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Is Voldemort’s Mother Secretly Nagini?

Fantastic Beasts: The Crimes of Grindelwald is just around the corner, but fans are already studying the trailers for clues like so many Hermione Grangers with so many copies of Hogwarts: A History. According to the latest fan theory, Nagini, Voldemort’s pet snake isn’t just his resident danger noodle, but his mother. Yes, you read that right. And that’s just the tip of the creeptacular iceberg. It’s accio answers on today’s episode of The Dan Cave.

Now, I know what you’re thinking. This sounds like it came straight from the pages of The Quibbler. And that’s because Xenophilius Lovegood does damn good journalism. This is pure speculation at this point, but given J.K. Rowling’s love of retconning previously established canon years after the fact, literally anything is possible.

That’s right, folks — Voldemort’s mom was a total Hisstina Aguilera, according to redditor SoupyCutie. It sounds implausible, but they laid out a not entirely unbelievable case for it. Let’s start with the facts. We know that Voldemort, a.k.a. the wee baby Tom Riddle, was born on December 31, 1926 to Merope Gaunt and Tom Riddle Sr.. In the first Fantastic Beasts film, one can see a poster in the background for the Circus Arcanus, which is set to depart from New York City and make its way to Europe on December 13, 1926. Given that Fantastic Beasts takes place in 1926, many have theorized that we’ll see Voldemort’s birth at some point during the saga.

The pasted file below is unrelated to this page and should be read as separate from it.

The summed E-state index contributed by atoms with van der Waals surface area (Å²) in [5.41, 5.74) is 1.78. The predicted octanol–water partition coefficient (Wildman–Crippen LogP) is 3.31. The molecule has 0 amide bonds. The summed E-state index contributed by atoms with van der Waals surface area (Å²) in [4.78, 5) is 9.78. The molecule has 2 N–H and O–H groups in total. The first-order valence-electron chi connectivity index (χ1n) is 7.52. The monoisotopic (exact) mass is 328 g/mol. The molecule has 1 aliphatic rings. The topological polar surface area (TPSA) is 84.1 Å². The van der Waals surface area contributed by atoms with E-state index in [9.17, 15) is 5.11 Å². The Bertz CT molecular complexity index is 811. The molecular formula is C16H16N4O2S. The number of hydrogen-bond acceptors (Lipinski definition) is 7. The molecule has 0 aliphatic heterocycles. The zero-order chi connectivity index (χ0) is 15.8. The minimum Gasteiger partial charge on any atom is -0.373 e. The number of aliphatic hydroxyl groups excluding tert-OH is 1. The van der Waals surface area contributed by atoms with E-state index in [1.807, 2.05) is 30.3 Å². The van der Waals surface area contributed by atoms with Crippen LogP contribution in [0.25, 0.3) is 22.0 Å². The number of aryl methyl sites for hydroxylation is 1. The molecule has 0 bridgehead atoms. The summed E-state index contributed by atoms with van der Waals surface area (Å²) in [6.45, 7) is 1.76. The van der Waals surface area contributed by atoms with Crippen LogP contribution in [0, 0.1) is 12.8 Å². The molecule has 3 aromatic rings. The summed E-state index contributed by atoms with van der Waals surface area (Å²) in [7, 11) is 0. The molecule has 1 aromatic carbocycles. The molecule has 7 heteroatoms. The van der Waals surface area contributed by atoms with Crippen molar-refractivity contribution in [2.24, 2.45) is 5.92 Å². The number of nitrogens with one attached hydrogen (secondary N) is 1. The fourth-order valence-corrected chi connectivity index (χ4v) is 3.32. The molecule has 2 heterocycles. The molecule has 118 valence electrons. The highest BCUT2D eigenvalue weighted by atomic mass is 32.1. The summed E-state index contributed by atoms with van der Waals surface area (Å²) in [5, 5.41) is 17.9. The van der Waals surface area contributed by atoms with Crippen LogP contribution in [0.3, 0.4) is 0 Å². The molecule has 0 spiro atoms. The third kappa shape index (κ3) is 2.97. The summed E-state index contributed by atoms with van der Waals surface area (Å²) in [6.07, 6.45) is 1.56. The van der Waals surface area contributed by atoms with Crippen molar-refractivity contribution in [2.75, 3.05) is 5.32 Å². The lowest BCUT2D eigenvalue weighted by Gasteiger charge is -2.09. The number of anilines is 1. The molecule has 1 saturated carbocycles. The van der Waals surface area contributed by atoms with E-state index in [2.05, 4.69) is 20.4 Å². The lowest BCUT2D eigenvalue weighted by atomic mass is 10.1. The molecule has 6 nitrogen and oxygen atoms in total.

As we learned in the most recent Fantastic Beasts trailer, Nagini was the “snake girl” in the aforementioned magical circus, and she is known as a Maledictus. According to J.K. Rowling, a Maledictus is the carrier of a blood curse from birth, which only affects women and is passed from mother to daughter. Here the theory invokes a passage from The Half-Blood Prince in which Mrs. Cole, the matron of Wool’s orphanage where Tom Riddle grew up before attending Hogwarts, relates the circumstances of how the wee baby Tom arrived there in the first place.

“I remember she said to me, ‘I hope he looks like his papa,’ and I won’t lie she was right to hope it because she was no beauty — and then she told me that he was to be named Tom, for his father, and Marvel, for her father — yes, I know, funny name, isn’t it? We wondered whether she came from a circus.” 

Mrs. Cole also mentions in that chapter that Merope died shortly after handing over Tom. Now maybe Mrs. Cole is just a rude old gossip, but maybe her comments about Merope Gaunt’s looks are because part of a Maledictus’ curse is that they slowly grow more and more to resemble an animal until they are trapped in their bestial form for good. If Merope was already looking increasingly snakelike and worried for her child’s safety, she could have left her child in loving hands, faked her death, and run off with the circus for good. With the Gaunt family’s connection to Salazar Slytherin, a snake-based curse seems thematically appropriate.

As the theory posits, this would also explain the uncomfortably maternal relationship that Voldemort has with Nagini throughout the books. Not only does Voldemort trust Nagini enough to imbue her with part of his soul and make her a horcrux, but he drinks her venom in order to regain his strength when he is in his gross baby form in The Goblet of Fire.

In the book Voldemort explains that “Wormtail was able to follow the instructions I gave him, which would return me to a rudimentary, weak body of my own…with a little help from my dear Nagini.”

Which…just has to be the single worst task to get stuck with, right? Name one thing worse.